For the past couple of years, Earth911 has made predictions about the biggest environmental trends in the New Year. Some of our predictions have been accurate.
Predicting Environmental Trends for 2021

Beyond Meat stocks are up more than 80% over last year, while electric vehicle sales increased 91%. But as you might expect, each year the unexpected has led to some predictions falling short of the mark. The pandemic stalled planned new recycling capacity in the U.S. while simultaneously fueling demand for single-use plastic.

So, as we enter a new year with the pandemic still raging and a new presidential administration on the horizon, what’s in store for the environment in 2021? We predict five environmental trends.

Restoration Policy

After four years of weakening environmental protections, our regulatory environment is as much in need of restoration as the landscapes we ought to protect. In 2021, the new administration will begin to restore federal agencies and policies that the previous one gutted. Biden’s energy and climate staff selections indicate a return to the practice of appointing executives with relevant experience in federal regulations in their respective fields. Michael Regan, Biden’s pick to lead the EPA, has a strong record fighting pollution in North Carolina and as an air-quality specialist working for environmental nonprofits and in the EPA under two different presidential administrations. Politics will always matter too much, and many of the current administration’s rollbacks of environmental protections will be hard to undo. But in a Regan-led EPA, science will be part of the conversation again.

International Cooperation

Another change we can expect from the new administration is the U.S.’ return to international cooperation in global environmental efforts. Biden has identified rejoining the Paris Agreement as a “Day One” priority for his presidency. As part of rejoining the Agreement, he will be recommitting the U.S. to its previous emissions reduction goals. He has outlined plans to meet those goals that include investing in the transition to clean energy, eliminating carbon emissions from electric power by 2035, and reaching net-zero emissions by 2050. Another step toward rejoining the international environmental movement planned for Biden’s first 100 days in office is to host an international climate summit of the world’s major economies.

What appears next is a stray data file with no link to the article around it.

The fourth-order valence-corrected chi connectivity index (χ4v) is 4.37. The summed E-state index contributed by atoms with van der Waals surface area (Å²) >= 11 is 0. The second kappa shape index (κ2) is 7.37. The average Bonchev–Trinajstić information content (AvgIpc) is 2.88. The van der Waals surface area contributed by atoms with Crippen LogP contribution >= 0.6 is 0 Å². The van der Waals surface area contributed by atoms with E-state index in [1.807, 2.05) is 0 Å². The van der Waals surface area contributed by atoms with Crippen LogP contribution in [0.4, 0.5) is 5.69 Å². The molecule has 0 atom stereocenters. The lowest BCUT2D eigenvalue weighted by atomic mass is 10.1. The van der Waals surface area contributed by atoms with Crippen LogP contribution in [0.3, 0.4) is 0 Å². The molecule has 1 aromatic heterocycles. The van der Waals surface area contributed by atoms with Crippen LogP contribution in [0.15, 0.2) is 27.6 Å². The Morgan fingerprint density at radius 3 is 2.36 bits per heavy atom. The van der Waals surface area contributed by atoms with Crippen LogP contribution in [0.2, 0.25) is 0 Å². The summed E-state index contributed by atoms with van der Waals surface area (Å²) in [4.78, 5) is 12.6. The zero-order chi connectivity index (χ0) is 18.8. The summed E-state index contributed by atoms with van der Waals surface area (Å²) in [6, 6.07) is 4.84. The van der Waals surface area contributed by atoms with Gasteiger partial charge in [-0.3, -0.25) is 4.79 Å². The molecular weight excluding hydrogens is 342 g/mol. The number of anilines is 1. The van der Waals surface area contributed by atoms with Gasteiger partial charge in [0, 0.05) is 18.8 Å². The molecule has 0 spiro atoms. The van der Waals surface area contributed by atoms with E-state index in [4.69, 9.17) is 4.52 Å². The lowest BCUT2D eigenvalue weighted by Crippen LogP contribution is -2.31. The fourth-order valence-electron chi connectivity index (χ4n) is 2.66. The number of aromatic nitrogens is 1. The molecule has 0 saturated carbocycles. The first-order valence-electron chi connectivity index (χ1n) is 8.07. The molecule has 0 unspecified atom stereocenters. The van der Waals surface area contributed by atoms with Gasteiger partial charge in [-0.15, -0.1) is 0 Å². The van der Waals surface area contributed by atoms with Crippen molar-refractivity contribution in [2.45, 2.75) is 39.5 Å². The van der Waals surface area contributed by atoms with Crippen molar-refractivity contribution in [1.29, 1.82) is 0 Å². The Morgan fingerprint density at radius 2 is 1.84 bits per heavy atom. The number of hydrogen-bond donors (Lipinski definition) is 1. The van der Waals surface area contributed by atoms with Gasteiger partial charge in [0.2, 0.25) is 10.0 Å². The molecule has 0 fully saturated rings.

Other countries will welcome the U.S. back to the fold, but after four years of absenteeism, they won’t be waiting for American leadership. Multinational environmental compacts like the Ocean Panel recommendations for sustainable marine management recently adopted by 14 nations (excluding major players like the U.S., China, and Russia) will continue with or without us. A major UN conference on biodiversity in Kunming, China, expected to take place in May could become an inflection point in global environmental policy. Decisions about the global biodiversity policy framework made at the conference could be as impactful as the Paris Agreement.

Continued Waste

Even after a vaccine is widely available, people will continue many of the wasteful habits the pandemic created. People will continue to feel safer driving alone in their cars than taking the bus. The demand for face shields, gloves, takeaway food containers, and bubble wrap for online shopping will remain elevated above pre-pandemic levels. Before the pandemic, it took years to normalize sustainable behaviors like taking public transportation; carrying reusable shopping bags and to-go mugs; and participating in the sharing economy or buying local instead of mail order. Just as it did the first time around, it will take a long time to retrain people to adopt these more sustainable practices.